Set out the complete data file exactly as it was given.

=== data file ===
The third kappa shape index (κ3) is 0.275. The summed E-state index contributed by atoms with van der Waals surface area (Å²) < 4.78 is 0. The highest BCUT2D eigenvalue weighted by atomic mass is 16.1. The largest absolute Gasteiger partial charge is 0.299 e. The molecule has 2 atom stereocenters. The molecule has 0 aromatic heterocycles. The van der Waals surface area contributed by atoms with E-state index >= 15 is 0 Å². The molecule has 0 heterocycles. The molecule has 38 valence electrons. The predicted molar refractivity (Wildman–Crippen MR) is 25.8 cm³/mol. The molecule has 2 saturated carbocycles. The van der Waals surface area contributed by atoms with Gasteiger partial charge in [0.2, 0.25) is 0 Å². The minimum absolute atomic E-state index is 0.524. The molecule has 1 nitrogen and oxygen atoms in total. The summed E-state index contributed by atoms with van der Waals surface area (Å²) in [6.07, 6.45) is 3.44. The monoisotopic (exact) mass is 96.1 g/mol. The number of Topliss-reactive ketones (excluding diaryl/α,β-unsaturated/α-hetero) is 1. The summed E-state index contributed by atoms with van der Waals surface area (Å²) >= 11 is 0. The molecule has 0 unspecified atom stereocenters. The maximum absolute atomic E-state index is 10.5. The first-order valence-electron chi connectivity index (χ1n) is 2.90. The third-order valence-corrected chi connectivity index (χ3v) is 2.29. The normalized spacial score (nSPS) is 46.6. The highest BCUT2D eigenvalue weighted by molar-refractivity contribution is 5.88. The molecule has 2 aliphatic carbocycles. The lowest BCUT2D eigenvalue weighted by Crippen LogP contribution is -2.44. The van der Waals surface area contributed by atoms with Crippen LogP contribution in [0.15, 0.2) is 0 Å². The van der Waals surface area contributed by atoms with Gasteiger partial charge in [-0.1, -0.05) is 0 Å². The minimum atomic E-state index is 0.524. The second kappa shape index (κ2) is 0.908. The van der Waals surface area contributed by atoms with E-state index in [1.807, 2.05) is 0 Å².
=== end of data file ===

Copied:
The third kappa shape index (κ3) is 0.275. The summed E-state index contributed by atoms with van der Waals surface area (Å²) < 4.78 is 0. The highest BCUT2D eigenvalue weighted by atomic mass is 16.1. The largest absolute Gasteiger partial charge is 0.299 e. The molecule has 2 atom stereocenters. The molecule has 0 aromatic heterocycles. The van der Waals surface area contributed by atoms with E-state index >= 15 is 0 Å². The molecule has 0 heterocycles. The molecule has 38 valence electrons. The predicted molar refractivity (Wildman–Crippen MR) is 25.8 cm³/mol. The molecule has 2 saturated carbocycles. The van der Waals surface area contributed by atoms with Gasteiger partial charge in [0.2, 0.25) is 0 Å². The minimum absolute atomic E-state index is 0.524. The molecule has 1 nitrogen and oxygen atoms in total. The summed E-state index contributed by atoms with van der Waals surface area (Å²) in [6.07, 6.45) is 3.44. The monoisotopic (exact) mass is 96.1 g/mol. The number of Topliss-reactive ketones (excluding diaryl/α,β-unsaturated/α-hetero) is 1. The summed E-state index contributed by atoms with van der Waals surface area (Å²) >= 11 is 0. The molecule has 0 unspecified atom stereocenters. The maximum absolute atomic E-state index is 10.5. The first-order valence-electron chi connectivity index (χ1n) is 2.90. The third-order valence-corrected chi connectivity index (χ3v) is 2.29. The normalized spacial score (nSPS) is 46.6. The highest BCUT2D eigenvalue weighted by molar-refractivity contribution is 5.88. The molecule has 2 aliphatic carbocycles. The lowest BCUT2D eigenvalue weighted by Crippen LogP contribution is -2.44. The van der Waals surface area contributed by atoms with Crippen LogP contribution in [0.15, 0.2) is 0 Å². The van der Waals surface area contributed by atoms with Gasteiger partial charge in [-0.1, -0.05) is 0 Å². The minimum atomic E-state index is 0.524. The second kappa shape index (κ2) is 0.908. The van der Waals surface area contributed by atoms with E-state index in [1.807, 2.05) is 0 Å².